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OAK@HOU: Castro connects for four hits, scores a run

HOUSTON -- If the Astros are the new kids on the block in the American League West, the Oakland A's certainly have the role of bully down pat.

The A's, with 40-year-old former Cy Young Award winner Bartolo Colon baffling hitters, polished off their third three-game sweep of the Astros on Sunday afternoon by scoring five times in the fourth inning and running away for a 6-2 win at Minute Maid Park.

The win pushed Oakland's record against the Astros to 9-0 this year, outscoring them 68-31 in the process. The good news is the Astros won't see the A's again until July 22-24.

"Sometimes somebody is going to kick your butt and you're going to kick their butt," Astros pitcher Dallas Keuchel said. "They've got our number right now and we've got to do something about it. They're a great team, but we can't give them too much credit. We just have to play better."

Astros designated hitter Jason Castro continued his red-hot surge, going a career-high 4-for-4 with four singles to finish the series 10-for-12. He is the first Astros player with at least three hits in three consecutive games since Ty Wigginton on Aug. 15-17, 2008.

"It feels like I'm been getting some pretty good pitches to hit and the main thing is I'm not trying to do too much right now," Castro said. "That's kind of where I've been at, and I feel like when I try to do too much, that's when I get myself out. I'm trying to put the good part of the bat on the ball and be smooth and easy and stay within myself."

Colon, who turned 40 on Friday, improved to 3-0 with a 1.89 ERA in three starts against the Astros this season by holding Houston scoreless for seven innings. He allowed nine hits -- all singles -- and didn't walk a batter while striking out nine.

"He knows how to make a pitch when he needs to," A's manager Bob Melvin said. "I thought his stuff was as good today as we've seen all year."

Colon threw 71 of his 96 pitches for strikes with a steady diet of fastballs he kept around the zone while changing speeds masterfully.

"He's a veteran guy with really good command who understands exactly what he's doing," Astros manager Bo Porter said. "He knows how to plus and minus his fastball so he gets you front to back as far as speeds go. So when you think you're going to get the 90-mph fastball, he reaches back and gives you a little bit more."

Keuchel worked six innings and allowed six runs -- four earned -- and nine hits in six innings and had a solid body of work outside of the fourth inning.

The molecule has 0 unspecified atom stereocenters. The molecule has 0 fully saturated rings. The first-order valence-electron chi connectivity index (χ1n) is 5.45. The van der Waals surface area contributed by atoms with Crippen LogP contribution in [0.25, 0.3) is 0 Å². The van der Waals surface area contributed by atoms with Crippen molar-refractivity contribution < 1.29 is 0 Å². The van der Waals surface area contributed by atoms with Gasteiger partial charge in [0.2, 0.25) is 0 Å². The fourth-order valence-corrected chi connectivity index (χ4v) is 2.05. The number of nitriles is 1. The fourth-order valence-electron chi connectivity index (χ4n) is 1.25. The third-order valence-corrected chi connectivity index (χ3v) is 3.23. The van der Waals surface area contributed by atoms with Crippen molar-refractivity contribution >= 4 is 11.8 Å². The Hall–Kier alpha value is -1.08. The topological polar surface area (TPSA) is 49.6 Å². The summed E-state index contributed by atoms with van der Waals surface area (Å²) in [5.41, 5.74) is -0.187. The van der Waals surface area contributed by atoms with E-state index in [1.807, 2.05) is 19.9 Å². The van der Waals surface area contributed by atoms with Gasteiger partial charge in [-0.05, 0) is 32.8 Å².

That's when the A's sent nine batters to the plate and scored five runs, two of which were unearned thanks to a Jose Altuve throwing error to start the inning. The big blow for the A's was a two-run double by Nate Freiman, who spent this spring in camp with the Astros before being claimed off waivers.

"I think it was a mixture between me not locating and them taking advantage of it," Keuchel said. "Throw away that fourth inning, and it's a one-nothing ballgame. I felt good today, but give credit to them."

Freiman, taken by the Astros in last year's Rule 5 Draft, went 2-for-3 with three RBIs, including a long homer to center field in the sixth inning that made it 6-0.

"They've got a really solid lineup and it's well balanced all the way through," Castro said. "They've got guys that hit for power, they've got guys that can get on base and get jobs done. They have a really well-rounded offense and it's been tough for us. We'll figure them out the more we see them."

The Astros are 8-19 against teams in the AL West.

"This is a new division for us, obviously, so we have to learn all these guys from scratch," Castro said. "We have to bear down and try to be good where there's situations where guys are in scoring positions, and we have to take advantage of quick innings and things like that."

J.D. Martinez scored Castro with an RBI double in the eighth inning against Ryan Cook to keep the Astros from being shut out, and Chris Carter scored a run on a bases-loaded sacrifice fly. They had the tying run on deck that inning, but that's as close as they could get.

"Whenever you have opportunities to capitalize, you can sit here after the game and say if you capitalize here or there, it's a different ballgame," Porter said. "They came up with big hits with men in scoring position. We didn't get those hits when we needed them."

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